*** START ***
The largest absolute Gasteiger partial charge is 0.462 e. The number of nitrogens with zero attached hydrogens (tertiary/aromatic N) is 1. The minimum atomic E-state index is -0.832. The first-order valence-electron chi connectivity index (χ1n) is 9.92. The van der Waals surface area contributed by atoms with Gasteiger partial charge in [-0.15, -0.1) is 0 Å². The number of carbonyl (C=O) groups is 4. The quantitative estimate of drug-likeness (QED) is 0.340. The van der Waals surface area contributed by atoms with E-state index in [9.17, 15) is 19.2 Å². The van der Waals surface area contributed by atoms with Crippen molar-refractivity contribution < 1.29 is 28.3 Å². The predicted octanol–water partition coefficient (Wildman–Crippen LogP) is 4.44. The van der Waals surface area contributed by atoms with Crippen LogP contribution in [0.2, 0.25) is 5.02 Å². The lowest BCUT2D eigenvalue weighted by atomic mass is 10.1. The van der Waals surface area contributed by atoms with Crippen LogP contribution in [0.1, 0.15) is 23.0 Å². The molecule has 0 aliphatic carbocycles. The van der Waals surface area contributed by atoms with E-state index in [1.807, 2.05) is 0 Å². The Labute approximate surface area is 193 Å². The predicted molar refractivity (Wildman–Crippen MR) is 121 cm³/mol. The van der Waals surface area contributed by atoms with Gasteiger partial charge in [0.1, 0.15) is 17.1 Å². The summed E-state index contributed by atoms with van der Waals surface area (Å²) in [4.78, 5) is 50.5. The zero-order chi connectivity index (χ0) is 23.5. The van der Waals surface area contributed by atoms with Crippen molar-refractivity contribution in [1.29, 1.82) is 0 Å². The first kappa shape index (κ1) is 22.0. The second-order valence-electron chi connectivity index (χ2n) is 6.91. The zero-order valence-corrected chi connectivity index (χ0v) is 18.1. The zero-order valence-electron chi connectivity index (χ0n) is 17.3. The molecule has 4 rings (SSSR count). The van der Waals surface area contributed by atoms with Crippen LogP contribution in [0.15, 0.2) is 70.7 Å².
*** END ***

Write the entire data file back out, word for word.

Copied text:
The largest absolute Gasteiger partial charge is 0.462 e. The number of nitrogens with zero attached hydrogens (tertiary/aromatic N) is 1. The minimum atomic E-state index is -0.832. The first-order valence-electron chi connectivity index (χ1n) is 9.92. The van der Waals surface area contributed by atoms with Gasteiger partial charge in [-0.15, -0.1) is 0 Å². The number of carbonyl (C=O) groups is 4. The quantitative estimate of drug-likeness (QED) is 0.340. The van der Waals surface area contributed by atoms with E-state index in [9.17, 15) is 19.2 Å². The van der Waals surface area contributed by atoms with Crippen molar-refractivity contribution < 1.29 is 28.3 Å². The predicted octanol–water partition coefficient (Wildman–Crippen LogP) is 4.44. The van der Waals surface area contributed by atoms with Crippen LogP contribution in [0.2, 0.25) is 5.02 Å². The lowest BCUT2D eigenvalue weighted by atomic mass is 10.1. The van der Waals surface area contributed by atoms with Crippen LogP contribution in [0.1, 0.15) is 23.0 Å². The molecule has 0 aliphatic carbocycles. The van der Waals surface area contributed by atoms with E-state index in [1.807, 2.05) is 0 Å². The Labute approximate surface area is 193 Å². The predicted molar refractivity (Wildman–Crippen MR) is 121 cm³/mol. The van der Waals surface area contributed by atoms with Gasteiger partial charge in [0.1, 0.15) is 17.1 Å². The summed E-state index contributed by atoms with van der Waals surface area (Å²) in [4.78, 5) is 50.5. The zero-order chi connectivity index (χ0) is 23.5. The van der Waals surface area contributed by atoms with Crippen molar-refractivity contribution in [1.29, 1.82) is 0 Å². The first kappa shape index (κ1) is 22.0. The second-order valence-electron chi connectivity index (χ2n) is 6.91. The zero-order valence-corrected chi connectivity index (χ0v) is 18.1. The zero-order valence-electron chi connectivity index (χ0n) is 17.3. The molecule has 4 rings (SSSR count). The van der Waals surface area contributed by atoms with Crippen LogP contribution in [0.15, 0.2) is 70.7 Å².